A Tale from Different Perspectives

Basketball on the court by PDPics

Note: Fictitious names were used in the following stories in order maintain anonymity.

A Teacher’s Perspective

As I stood there in the gym waiting to videotape the event, tears welled up in my eyes with happiness and pride as Albert (suited up in uniform) ran onto the basketball court with the rest of the team  when his name was announced at the last home boy’s basketball game of the season. The team gave him “high-fives” and welcomed him like he had played with them the entire season. This game was very special for many reasons. Prior to this last game, I had talked with one of Albert’s LINKS (who is on the 8th grade boys’ basketball team) that works with Albert during his Physical Education class, his paraprofessional, and my principal to arrange for Albert to shoot free throws during the last home game of the boy’s basketball season. We also talked to the referee prior to the game and asked him to call a foul on the other team so that Albert would have the opportunity to come into the game and shoot a free throw. The time came, I watched Albert walk up to the free throw line and take his first, second, third, and fourth shots, and on the fifth shot you heard the swish of the net as the ball passed through – he made it! The crowd cheered and stood to their feet! I watched with so much emotion and beamed with pride as the boy’s basketball team, many of which are my students, surrounded him and presented him with the game ball signed by each player. I have had many amazing moments in my teaching career but this one was special. I will remember it as the evening that my student Albert, who has autism, felt like part of a team doing what he loves to do – shoot free throws.

A Student’s Perspective

I’m not nervous at all, I’m very excited! I can feel a big smile on my face. I see a lot of people here – my Mom and Dad, and there is Ms. Jones (my PE teacher)! There are so many sounds around me right now. I hear basketballs dribbling, people talking, shoes squeaking on the court, and whistles blowing. It’s very warm in here. They called my name! What do I do? There’s Zack I see him at school, he plays basketball with me. He wants me to run out on the court with the team, wow! Everyone is giving me a “high-five”. I see Mary, she helps me in class and there is the lady that walks in the hallways at school all the time. So many people are here that I recognize. The lights are bright. The man in the funny uniform just blew his whistle, it was loud. They want me to come into the game and shoot a free throw. I have been practicing every day in class with Zack and Mary, I love shooting free throws! 1, 2, 3…let me have the ball again…4, and 5. I made it! So many people are clapping – it’s loud, the team is all around me – I’m so excited! I feel my body shaking. Wow, they are giving me a basketball and it has writing all over it. I’m going to hold it tight and never let it go. There is Ms. Jones again, she’s smiling at me. It’s warm in here.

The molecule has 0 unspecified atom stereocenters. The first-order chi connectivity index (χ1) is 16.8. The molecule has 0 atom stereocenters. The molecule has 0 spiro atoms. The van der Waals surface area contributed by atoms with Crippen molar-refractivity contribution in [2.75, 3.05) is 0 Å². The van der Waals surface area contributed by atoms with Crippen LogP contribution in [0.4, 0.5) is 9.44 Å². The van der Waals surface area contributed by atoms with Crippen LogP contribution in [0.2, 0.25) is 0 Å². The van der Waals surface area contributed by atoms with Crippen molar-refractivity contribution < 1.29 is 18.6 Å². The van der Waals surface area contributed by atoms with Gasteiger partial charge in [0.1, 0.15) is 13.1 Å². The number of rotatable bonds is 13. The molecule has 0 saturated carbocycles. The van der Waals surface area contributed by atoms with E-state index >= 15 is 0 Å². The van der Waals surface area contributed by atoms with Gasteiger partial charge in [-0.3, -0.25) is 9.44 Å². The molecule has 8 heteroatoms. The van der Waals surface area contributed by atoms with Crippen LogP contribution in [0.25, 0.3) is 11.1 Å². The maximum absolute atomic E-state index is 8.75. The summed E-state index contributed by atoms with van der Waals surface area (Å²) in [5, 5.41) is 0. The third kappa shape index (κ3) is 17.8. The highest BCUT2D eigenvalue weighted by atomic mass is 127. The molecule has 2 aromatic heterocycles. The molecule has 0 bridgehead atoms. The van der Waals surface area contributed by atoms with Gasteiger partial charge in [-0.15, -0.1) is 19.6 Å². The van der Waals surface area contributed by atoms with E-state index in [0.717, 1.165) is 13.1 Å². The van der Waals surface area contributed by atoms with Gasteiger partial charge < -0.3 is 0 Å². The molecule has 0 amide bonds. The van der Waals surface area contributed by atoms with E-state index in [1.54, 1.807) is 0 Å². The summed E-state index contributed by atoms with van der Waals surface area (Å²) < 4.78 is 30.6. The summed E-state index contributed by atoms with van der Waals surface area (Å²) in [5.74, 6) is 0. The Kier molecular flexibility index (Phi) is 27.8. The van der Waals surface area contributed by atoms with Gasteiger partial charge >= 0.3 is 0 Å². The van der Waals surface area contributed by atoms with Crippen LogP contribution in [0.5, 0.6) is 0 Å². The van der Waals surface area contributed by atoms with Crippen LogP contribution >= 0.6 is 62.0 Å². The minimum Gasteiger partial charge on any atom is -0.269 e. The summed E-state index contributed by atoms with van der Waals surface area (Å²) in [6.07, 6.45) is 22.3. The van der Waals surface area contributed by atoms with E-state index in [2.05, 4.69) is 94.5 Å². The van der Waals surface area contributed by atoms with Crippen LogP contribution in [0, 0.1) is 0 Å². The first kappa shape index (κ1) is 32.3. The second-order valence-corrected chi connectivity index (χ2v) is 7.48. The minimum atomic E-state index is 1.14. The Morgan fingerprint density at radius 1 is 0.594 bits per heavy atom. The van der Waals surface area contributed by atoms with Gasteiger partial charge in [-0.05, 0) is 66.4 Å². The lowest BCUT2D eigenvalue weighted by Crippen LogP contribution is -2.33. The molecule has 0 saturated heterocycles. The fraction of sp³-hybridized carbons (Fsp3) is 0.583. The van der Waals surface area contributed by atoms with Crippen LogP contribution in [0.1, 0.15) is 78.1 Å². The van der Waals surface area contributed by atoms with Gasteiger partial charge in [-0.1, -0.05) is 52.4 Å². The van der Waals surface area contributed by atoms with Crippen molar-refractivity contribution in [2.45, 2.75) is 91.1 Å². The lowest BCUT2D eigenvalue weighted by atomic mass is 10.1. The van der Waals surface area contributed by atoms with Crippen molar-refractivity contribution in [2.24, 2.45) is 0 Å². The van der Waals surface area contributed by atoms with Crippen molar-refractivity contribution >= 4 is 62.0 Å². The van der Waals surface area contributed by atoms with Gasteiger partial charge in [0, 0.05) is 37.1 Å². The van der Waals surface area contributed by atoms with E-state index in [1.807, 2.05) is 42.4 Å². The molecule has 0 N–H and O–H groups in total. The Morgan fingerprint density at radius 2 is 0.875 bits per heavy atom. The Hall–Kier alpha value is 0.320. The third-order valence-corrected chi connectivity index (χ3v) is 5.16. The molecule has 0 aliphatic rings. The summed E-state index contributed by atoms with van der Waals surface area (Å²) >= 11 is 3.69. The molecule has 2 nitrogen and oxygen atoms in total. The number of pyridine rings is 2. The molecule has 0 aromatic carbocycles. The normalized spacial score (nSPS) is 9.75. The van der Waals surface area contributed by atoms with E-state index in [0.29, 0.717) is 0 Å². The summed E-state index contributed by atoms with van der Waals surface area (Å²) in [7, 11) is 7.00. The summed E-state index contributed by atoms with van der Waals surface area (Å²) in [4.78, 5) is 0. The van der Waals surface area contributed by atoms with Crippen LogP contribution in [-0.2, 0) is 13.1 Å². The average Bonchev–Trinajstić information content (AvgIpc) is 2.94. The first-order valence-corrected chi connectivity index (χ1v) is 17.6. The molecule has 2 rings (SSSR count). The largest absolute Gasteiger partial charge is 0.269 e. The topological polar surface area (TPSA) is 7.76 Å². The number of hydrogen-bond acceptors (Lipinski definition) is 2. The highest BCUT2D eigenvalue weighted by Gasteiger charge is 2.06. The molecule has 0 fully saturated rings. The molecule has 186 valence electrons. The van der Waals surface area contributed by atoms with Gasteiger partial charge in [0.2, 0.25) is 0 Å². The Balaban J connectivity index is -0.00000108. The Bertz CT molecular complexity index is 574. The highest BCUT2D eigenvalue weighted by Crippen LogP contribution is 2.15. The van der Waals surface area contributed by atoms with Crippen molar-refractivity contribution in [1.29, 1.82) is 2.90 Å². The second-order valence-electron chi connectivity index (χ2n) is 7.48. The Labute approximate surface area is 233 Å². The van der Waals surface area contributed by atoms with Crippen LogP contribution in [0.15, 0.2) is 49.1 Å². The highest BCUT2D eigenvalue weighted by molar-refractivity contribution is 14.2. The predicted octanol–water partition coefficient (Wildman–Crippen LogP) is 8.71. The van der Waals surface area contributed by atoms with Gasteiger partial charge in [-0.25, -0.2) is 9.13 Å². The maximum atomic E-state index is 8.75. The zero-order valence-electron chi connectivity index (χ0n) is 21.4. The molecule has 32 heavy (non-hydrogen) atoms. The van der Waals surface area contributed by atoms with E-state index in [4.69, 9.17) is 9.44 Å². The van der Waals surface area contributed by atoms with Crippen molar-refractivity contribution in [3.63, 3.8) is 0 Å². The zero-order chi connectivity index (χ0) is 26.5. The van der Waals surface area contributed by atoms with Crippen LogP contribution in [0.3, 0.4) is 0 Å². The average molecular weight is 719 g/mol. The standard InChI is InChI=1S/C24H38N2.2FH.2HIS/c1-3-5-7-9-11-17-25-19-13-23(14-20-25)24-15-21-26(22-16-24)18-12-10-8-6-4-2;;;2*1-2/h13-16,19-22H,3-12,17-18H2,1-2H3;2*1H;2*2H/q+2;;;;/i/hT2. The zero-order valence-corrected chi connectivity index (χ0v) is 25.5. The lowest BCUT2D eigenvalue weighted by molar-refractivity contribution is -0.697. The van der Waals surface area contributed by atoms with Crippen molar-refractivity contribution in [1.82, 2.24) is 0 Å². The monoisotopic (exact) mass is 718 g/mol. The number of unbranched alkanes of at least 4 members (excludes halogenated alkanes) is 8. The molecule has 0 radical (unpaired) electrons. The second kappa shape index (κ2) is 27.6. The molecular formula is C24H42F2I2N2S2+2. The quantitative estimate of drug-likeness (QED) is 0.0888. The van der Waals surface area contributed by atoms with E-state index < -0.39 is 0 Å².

My Thoughts…

Hearing, writing, and rewriting the stories above was a very interesting experience. It allowed me to sit, listen, and engage in the experience as my friend, a middle school Physical Education teacher, told me an amazing story about one of her autistic students and the idea she had to make him feel special for one night doing what he loved to do in class every day. There were numerous other people involved in organizing this special night that allowed the idea to come to fruition – students, paraprofessionals, the school principal, the referee, and the parents were all instrumental in making this happen.

The experience of hearing my friend tell this story was very emotional, in a good way. I could hear the excitement and pride in her voice and see the joy in her eyes as she told the story. The further she got into the story, the more details she shared not only about the event but about her experience working with the autistic kids in her class and how special they are. I found it a little difficult to express the context of the story (from the teacher’s perspective) in one paragraph because I felt there was so much that needed to be shared and expressed in order for the reader to really engage in the experience. I found that the hardest part of reframing the story and writing it from the student’s perspective, was trying to see and feel the experience as a person with autism. I called upon my friend’s expertise in the area to help me better understand and for a brief moment, walk in someone else’s shoes.